He didn’t say to baptize them in the name of the Father, Son, and Holy Spirit “unless they have found some other path to me.” There is no provision for allowing alternate paths because to do so leaves people traveling down the broad road to destruction. All other paths are based on each person saving themselves or one the collective salvation of a group because one belongs to the group that has earned salvation for its members.

The progressive Christian movement also focuses on what they call love, because Jesus said that the greatest commandment was to love the Lord your God and the second was to love your neighbor as yourself. It is true that the best-known quote of Jesus talks about how much God loves the world and that He did not send Jesus to condemn the world. But it doesn’t stop there. To truly understand John 3:16, one must continue reading the rest of what Jesus said:

“For God so loved the world that he gave his one and only Son, that whoever believes in him shall not perish but have eternal life. For God did not send his Son into the world to condemn the world, but to save the world through him. Whoever believes in him is not condemned, but whoever does not believe stands condemned already because he has not believed in the name of God’s one and only Son. This is the verdict: Light has come into the world, but men loved darkness instead of light because their deeds were evil. Everyone who does evil hates the light, and will not come into the light for fear that his deeds will be exposed. But whoever lives by the truth comes into the light, so that it may be seen plainly that what he has done has been done through God.” John 3:16-21.

Jesus is the light and when we come into His presence and believe in Him, He exposes the depravity of our human heart and the power of God alone to make us righteous. But many do not want to admit that their heart is truly depraved. They prefer to cling to their pride and point to their own good deeds of social justice and loving their neighbor in the way they see fit.

This doesn’t seem like real love to me. A love that allows someone to continue down the broad road to destruction is not true love. A safe love that doesn’t rock the boat or stand upon the hard truths about the human condition and our need for a savior is no love at all. We show that we love our neighbor when we are willing to put our lives on the line for them. That’s what Jesus was willing to do, what He did, for us. And that’s how we know what love is.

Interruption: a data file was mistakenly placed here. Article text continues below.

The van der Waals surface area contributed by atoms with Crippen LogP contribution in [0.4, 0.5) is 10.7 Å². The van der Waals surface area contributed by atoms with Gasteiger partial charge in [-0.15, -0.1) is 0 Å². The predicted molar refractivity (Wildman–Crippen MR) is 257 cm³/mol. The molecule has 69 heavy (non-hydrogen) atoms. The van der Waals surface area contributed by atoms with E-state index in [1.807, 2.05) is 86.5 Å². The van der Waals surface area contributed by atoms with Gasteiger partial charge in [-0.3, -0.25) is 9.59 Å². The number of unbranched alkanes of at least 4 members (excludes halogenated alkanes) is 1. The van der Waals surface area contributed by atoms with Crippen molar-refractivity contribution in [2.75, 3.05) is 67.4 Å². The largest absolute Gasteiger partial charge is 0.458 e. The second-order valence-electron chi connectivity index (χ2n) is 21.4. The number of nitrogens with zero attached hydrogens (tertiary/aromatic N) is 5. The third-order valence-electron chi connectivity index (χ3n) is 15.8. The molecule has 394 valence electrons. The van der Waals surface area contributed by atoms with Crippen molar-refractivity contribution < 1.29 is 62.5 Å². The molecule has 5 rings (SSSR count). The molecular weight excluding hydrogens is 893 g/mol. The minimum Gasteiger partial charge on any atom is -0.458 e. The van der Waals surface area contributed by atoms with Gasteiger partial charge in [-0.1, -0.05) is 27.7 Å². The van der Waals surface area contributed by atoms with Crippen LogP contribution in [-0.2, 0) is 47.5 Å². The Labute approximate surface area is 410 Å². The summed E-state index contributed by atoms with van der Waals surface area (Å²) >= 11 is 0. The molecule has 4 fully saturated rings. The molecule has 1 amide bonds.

I know what Jesus said, and if I am going to follow Him (which I definitely am!) then I am not comfortable ignoring what He said. Why, if there were other ways that God was going to call people to Himself, would Jesus say, “I am the Way, the Truth, and the Life. No one comes to the Father but through me”? John 14:6. What kind of God would say “This is the only way” but not really mean it? I cannot understand claiming to be a follower of Christ but not believing or trusting what He has said.

I know that there are friends of mine who will read this and completely disagree with me, so may even get mad at me. Others won’t bother to even read this far. So be it. I also know I have other friends who will be encouraged, strengthened, and emboldened by what I have written and by the words of our Savior. Along with the great reformer Martin Luther, I respectfully but boldly state:

“Unless I am convinced by proofs from Scriptures or by plain and clear reasons and arguments, I can and will not retract, for it is neither safe nor wise to do anything against conscience. Here I stand. I can do no other. God help me. Amen.”


Filed under Faith, Family, Jesus, Life